A year ago, the disease didn’t even have a name.

Cases of a novel (new) coronavirus, the same family of viruses that causes the common cold, were first reported in Wuhan, China, at the very end of 2019. By the following March, the illness that would become known as COVID-19 was seeding the worst global pandemic in more than a century.

The response of the worldwide scientific community, like the illness itself, was unprecedented. New testing technologies, treatments and vaccines had to be developed, tested and distributed.

“This was our moonshot,” says Dr. Michael Calderwood, an infectious disease specialist who is the chief quality officer at Dartmouth-Hitchcock Medical Center. “This was all hands on deck: We need this and we need it quick.”

It worked. Millions of Americans already have been inoculated with one of three approved COVID-19 vaccines, and other vaccines are on the way. It’s what President Joe Biden called “a true miracle of science” in his address to the nation Thursday evening.

Huge medical advances have come out of the crisis, said Dr. Benjamin Chan, New Hampshire’s state epidemiologist and part of the public health team that has steered the pandemic response here. “Probably the most striking is our collective ability to develop and roll out vaccines in such a rapid timeframe,” he said.

More than 300,000 Granite Staters have gotten at least one dose of COVID-19 vaccine. “We’ve made pretty impressive efforts to get the vaccine out there, which I think many see as the way that we’re going to ultimately control this virus and get back to normal life,” Chan said last week.

The response to COVID-19 has been a massive undertaking. Public health experts worked closely with hospitals, nursing homes, schools and businesses to create safety protocols and guidelines early on as much of the economy shut down and now again as it begins to reopen.

Brave volunteers came forward to participate in vaccine trials, and later others stepped up to help with vaccination clinics.

As vaccines were approved, companies that are normally fierce competitors agreed to work together to produce as many doses as possible.

The state and nation had faced threats from new pathogens before: Ebola and Zika, MERS and SARS, the H1N1 influenza pandemic. What was different about COVID-19, Chan said, “is how it spreads and the fact that it created a worldwide pandemic.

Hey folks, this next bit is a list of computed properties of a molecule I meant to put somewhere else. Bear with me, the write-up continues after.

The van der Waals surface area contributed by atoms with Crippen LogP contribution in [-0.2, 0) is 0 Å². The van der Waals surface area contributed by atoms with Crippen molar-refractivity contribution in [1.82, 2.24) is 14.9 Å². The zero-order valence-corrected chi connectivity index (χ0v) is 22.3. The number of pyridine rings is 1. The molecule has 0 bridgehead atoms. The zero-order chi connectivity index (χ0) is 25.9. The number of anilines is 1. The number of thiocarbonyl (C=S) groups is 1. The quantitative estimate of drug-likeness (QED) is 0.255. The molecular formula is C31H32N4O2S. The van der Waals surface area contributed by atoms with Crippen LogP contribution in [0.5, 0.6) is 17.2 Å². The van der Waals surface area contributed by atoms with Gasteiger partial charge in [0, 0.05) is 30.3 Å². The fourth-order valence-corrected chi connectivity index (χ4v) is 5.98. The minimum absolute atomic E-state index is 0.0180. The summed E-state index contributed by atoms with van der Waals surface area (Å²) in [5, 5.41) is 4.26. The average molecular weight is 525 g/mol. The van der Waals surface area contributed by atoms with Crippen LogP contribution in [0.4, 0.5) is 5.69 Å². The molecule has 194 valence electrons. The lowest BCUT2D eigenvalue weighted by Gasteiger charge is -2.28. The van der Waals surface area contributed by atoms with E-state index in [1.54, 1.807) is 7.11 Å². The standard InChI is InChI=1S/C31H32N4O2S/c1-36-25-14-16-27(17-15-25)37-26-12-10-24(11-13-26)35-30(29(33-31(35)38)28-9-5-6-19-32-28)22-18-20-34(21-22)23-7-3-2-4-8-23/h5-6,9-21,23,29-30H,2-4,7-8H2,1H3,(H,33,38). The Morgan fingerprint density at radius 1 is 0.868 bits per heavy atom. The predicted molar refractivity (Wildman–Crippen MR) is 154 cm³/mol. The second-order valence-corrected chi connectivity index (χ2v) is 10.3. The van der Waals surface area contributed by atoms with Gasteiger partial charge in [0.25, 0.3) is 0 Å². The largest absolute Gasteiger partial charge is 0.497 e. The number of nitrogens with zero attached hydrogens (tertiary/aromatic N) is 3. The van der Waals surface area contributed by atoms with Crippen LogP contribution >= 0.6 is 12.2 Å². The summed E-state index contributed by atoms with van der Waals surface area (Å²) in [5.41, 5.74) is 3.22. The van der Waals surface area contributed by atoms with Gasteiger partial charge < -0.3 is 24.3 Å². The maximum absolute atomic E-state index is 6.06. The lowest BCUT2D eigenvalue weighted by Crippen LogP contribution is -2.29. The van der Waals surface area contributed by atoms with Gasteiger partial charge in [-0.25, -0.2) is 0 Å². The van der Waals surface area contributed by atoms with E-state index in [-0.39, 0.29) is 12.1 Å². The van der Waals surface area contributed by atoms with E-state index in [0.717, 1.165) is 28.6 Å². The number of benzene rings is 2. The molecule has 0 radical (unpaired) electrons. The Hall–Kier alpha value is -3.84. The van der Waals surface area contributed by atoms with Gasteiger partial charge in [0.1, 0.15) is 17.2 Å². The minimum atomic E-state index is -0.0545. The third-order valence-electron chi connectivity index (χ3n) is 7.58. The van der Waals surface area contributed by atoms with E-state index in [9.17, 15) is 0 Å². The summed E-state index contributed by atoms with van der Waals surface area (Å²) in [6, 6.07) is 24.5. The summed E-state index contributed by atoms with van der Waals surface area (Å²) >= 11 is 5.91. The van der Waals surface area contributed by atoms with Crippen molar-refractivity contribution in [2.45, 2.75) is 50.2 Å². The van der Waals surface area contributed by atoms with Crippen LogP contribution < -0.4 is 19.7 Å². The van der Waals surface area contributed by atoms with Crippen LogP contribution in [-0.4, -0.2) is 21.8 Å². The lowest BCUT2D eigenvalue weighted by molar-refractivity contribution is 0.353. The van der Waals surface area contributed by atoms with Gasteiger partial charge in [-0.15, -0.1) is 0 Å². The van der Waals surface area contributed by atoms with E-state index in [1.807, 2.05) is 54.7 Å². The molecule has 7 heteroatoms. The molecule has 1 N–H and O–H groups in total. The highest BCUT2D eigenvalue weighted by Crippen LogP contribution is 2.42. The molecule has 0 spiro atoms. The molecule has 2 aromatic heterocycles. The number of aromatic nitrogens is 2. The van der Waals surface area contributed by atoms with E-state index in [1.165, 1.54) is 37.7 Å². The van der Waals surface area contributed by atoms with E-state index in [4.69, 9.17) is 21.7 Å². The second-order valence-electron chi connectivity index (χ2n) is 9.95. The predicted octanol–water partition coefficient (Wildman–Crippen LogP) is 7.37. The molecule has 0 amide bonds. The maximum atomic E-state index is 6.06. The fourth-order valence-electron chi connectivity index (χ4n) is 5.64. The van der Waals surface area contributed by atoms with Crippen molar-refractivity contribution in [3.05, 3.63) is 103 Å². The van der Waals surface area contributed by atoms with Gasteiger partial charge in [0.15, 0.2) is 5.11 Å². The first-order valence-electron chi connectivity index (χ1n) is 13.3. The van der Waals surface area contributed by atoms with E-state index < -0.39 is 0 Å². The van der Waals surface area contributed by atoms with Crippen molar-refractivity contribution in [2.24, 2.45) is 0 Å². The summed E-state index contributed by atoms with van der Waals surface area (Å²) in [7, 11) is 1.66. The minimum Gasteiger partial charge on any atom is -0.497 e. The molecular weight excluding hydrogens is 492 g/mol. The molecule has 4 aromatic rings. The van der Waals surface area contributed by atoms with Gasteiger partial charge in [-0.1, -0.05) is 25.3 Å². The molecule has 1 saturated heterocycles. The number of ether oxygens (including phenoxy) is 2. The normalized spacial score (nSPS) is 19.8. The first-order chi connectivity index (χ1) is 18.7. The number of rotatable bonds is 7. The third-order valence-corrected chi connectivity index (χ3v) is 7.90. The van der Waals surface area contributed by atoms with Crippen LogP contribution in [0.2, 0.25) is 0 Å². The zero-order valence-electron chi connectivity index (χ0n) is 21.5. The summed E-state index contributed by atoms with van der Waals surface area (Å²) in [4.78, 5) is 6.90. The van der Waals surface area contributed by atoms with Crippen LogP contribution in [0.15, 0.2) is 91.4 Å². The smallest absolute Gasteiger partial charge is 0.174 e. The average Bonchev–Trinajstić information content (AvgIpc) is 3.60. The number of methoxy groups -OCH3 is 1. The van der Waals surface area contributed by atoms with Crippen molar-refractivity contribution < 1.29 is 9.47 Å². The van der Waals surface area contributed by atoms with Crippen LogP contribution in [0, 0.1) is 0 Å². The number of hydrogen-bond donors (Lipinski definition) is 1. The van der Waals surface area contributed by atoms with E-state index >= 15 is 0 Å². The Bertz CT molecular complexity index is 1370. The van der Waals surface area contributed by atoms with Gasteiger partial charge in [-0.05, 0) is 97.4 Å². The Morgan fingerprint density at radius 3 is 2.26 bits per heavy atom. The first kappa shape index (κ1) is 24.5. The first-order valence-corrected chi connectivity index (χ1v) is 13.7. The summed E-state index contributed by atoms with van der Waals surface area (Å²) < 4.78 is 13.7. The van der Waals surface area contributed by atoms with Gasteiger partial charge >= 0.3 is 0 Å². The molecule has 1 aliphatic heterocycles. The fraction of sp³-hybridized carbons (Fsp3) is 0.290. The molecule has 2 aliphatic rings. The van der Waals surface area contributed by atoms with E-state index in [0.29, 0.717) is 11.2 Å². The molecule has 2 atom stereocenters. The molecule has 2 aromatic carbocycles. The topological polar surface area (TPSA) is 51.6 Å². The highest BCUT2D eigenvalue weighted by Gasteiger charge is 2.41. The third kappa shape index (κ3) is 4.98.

“It’s a difference of scale and magnitude of response.”

No corners were cut during the vaccine trials, Chan stressed. Rather, he said, “We’re seeing new vaccine technologies being used that have helped to speed up the process of rolling out the vaccine.”

Scientific study has continued, said Calderwood, who expects vaccine manufacturers will produce boosters that will be effective against new variants of the coronavirus.

“This is an ongoing effort and I think that is a huge win,” he said.


There were other breakthroughs.

The crisis that forced schools and businesses to adopt new, virtual approaches also pushed the health care system to finally and fully embrace telemedicine.

And that, Calderwood said, “has provided access to a lot of people who had difficulty getting into a health care facility, whether because of mobility or transportation issues or just distance.”

It wasn’t only our physical health that was threatened by the pandemic. Stress, isolation and fear mounted as the months wore on.

Ken Norton, executive director of the National Alliance for Mental Illness in New Hampshire, said the pandemic has brought a renewed focus on mental health.

Funding for services was included in the relief bills Congress has passed, and in his recent budget address, Gov. Chris Sununu talked about efforts to address the state’s mental health crisis, which he said has been exacerbated by the pandemic.

Again, telemedicine has played a key role in helping people cope. Clinical appointments, therapy sessions, 12-step groups and even yoga are now accessible online, and health experts think that will continue even after we can gather safely in person again.